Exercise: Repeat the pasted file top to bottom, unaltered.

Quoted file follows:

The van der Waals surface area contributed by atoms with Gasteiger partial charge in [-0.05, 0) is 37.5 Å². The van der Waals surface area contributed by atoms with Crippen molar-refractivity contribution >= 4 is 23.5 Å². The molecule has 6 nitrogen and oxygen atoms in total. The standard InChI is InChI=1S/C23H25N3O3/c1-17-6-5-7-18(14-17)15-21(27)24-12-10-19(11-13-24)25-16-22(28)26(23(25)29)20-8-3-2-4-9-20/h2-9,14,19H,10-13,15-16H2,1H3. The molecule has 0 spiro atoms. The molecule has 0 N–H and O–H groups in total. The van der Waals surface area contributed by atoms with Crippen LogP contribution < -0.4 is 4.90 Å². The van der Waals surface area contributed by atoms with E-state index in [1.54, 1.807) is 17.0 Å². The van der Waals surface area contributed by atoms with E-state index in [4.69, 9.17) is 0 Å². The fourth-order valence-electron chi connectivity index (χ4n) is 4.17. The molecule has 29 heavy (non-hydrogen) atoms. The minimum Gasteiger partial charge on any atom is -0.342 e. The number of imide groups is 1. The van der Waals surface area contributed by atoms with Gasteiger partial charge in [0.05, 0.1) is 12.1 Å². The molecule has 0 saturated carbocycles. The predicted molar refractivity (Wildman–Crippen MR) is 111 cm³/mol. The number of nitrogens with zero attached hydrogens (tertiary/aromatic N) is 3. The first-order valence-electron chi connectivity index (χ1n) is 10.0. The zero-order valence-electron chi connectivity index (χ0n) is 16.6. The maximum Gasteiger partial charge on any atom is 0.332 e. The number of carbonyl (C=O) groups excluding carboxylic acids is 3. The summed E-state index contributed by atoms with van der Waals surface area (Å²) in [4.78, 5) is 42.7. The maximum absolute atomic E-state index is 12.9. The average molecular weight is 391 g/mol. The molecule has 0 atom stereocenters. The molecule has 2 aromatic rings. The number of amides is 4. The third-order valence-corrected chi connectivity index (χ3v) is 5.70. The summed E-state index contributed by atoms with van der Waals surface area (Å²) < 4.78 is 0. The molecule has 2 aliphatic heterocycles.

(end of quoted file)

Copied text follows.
The van der Waals surface area contributed by atoms with Gasteiger partial charge in [-0.05, 0) is 37.5 Å². The van der Waals surface area contributed by atoms with Crippen molar-refractivity contribution >= 4 is 23.5 Å². The molecule has 6 nitrogen and oxygen atoms in total. The standard InChI is InChI=1S/C23H25N3O3/c1-17-6-5-7-18(14-17)15-21(27)24-12-10-19(11-13-24)25-16-22(28)26(23(25)29)20-8-3-2-4-9-20/h2-9,14,19H,10-13,15-16H2,1H3. The molecule has 0 spiro atoms. The molecule has 0 N–H and O–H groups in total. The van der Waals surface area contributed by atoms with Crippen LogP contribution < -0.4 is 4.90 Å². The van der Waals surface area contributed by atoms with E-state index in [1.54, 1.807) is 17.0 Å². The van der Waals surface area contributed by atoms with E-state index in [4.69, 9.17) is 0 Å². The fourth-order valence-electron chi connectivity index (χ4n) is 4.17. The molecule has 29 heavy (non-hydrogen) atoms. The minimum Gasteiger partial charge on any atom is -0.342 e. The number of imide groups is 1. The van der Waals surface area contributed by atoms with Gasteiger partial charge in [0.05, 0.1) is 12.1 Å². The molecule has 0 saturated carbocycles. The predicted molar refractivity (Wildman–Crippen MR) is 111 cm³/mol. The number of nitrogens with zero attached hydrogens (tertiary/aromatic N) is 3. The first-order valence-electron chi connectivity index (χ1n) is 10.0. The zero-order valence-electron chi connectivity index (χ0n) is 16.6. The maximum Gasteiger partial charge on any atom is 0.332 e. The number of carbonyl (C=O) groups excluding carboxylic acids is 3. The summed E-state index contributed by atoms with van der Waals surface area (Å²) in [4.78, 5) is 42.7. The maximum absolute atomic E-state index is 12.9. The average molecular weight is 391 g/mol. The molecule has 0 atom stereocenters. The molecule has 2 aromatic rings. The number of amides is 4. The third-order valence-corrected chi connectivity index (χ3v) is 5.70. The summed E-state index contributed by atoms with van der Waals surface area (Å²) < 4.78 is 0. The molecule has 2 aliphatic heterocycles.